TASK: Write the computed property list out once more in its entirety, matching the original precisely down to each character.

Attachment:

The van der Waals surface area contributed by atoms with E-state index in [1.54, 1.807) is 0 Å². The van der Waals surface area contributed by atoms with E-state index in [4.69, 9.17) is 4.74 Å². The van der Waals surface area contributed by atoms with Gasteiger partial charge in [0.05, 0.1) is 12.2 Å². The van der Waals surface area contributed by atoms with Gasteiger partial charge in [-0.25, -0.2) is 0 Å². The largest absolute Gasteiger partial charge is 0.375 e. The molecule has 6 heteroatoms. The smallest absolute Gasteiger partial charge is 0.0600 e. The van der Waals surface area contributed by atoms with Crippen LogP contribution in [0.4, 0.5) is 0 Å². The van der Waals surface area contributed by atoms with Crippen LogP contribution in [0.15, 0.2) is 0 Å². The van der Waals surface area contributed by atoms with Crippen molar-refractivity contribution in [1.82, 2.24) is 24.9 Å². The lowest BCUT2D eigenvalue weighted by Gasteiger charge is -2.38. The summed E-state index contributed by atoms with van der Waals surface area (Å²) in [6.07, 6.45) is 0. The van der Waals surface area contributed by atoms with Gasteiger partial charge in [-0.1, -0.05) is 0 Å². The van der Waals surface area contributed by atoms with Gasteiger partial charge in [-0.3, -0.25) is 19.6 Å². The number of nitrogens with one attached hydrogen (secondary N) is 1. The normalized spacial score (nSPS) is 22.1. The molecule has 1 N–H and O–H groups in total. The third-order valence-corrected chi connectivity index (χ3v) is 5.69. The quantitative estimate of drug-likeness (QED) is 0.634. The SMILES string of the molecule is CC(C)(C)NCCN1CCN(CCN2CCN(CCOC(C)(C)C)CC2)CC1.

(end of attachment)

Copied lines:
The van der Waals surface area contributed by atoms with E-state index in [1.54, 1.807) is 0 Å². The van der Waals surface area contributed by atoms with E-state index in [4.69, 9.17) is 4.74 Å². The van der Waals surface area contributed by atoms with Gasteiger partial charge in [0.05, 0.1) is 12.2 Å². The van der Waals surface area contributed by atoms with Gasteiger partial charge in [-0.25, -0.2) is 0 Å². The largest absolute Gasteiger partial charge is 0.375 e. The molecule has 6 heteroatoms. The smallest absolute Gasteiger partial charge is 0.0600 e. The van der Waals surface area contributed by atoms with Crippen LogP contribution in [0.4, 0.5) is 0 Å². The van der Waals surface area contributed by atoms with Crippen LogP contribution in [0.15, 0.2) is 0 Å². The van der Waals surface area contributed by atoms with Crippen molar-refractivity contribution in [1.82, 2.24) is 24.9 Å². The lowest BCUT2D eigenvalue weighted by Gasteiger charge is -2.38. The summed E-state index contributed by atoms with van der Waals surface area (Å²) in [6.07, 6.45) is 0. The van der Waals surface area contributed by atoms with Gasteiger partial charge in [-0.1, -0.05) is 0 Å². The van der Waals surface area contributed by atoms with Gasteiger partial charge in [-0.3, -0.25) is 19.6 Å². The number of nitrogens with one attached hydrogen (secondary N) is 1. The normalized spacial score (nSPS) is 22.1. The molecule has 1 N–H and O–H groups in total. The third-order valence-corrected chi connectivity index (χ3v) is 5.69. The quantitative estimate of drug-likeness (QED) is 0.634. The SMILES string of the molecule is CC(C)(C)NCCN1CCN(CCN2CCN(CCOC(C)(C)C)CC2)CC1.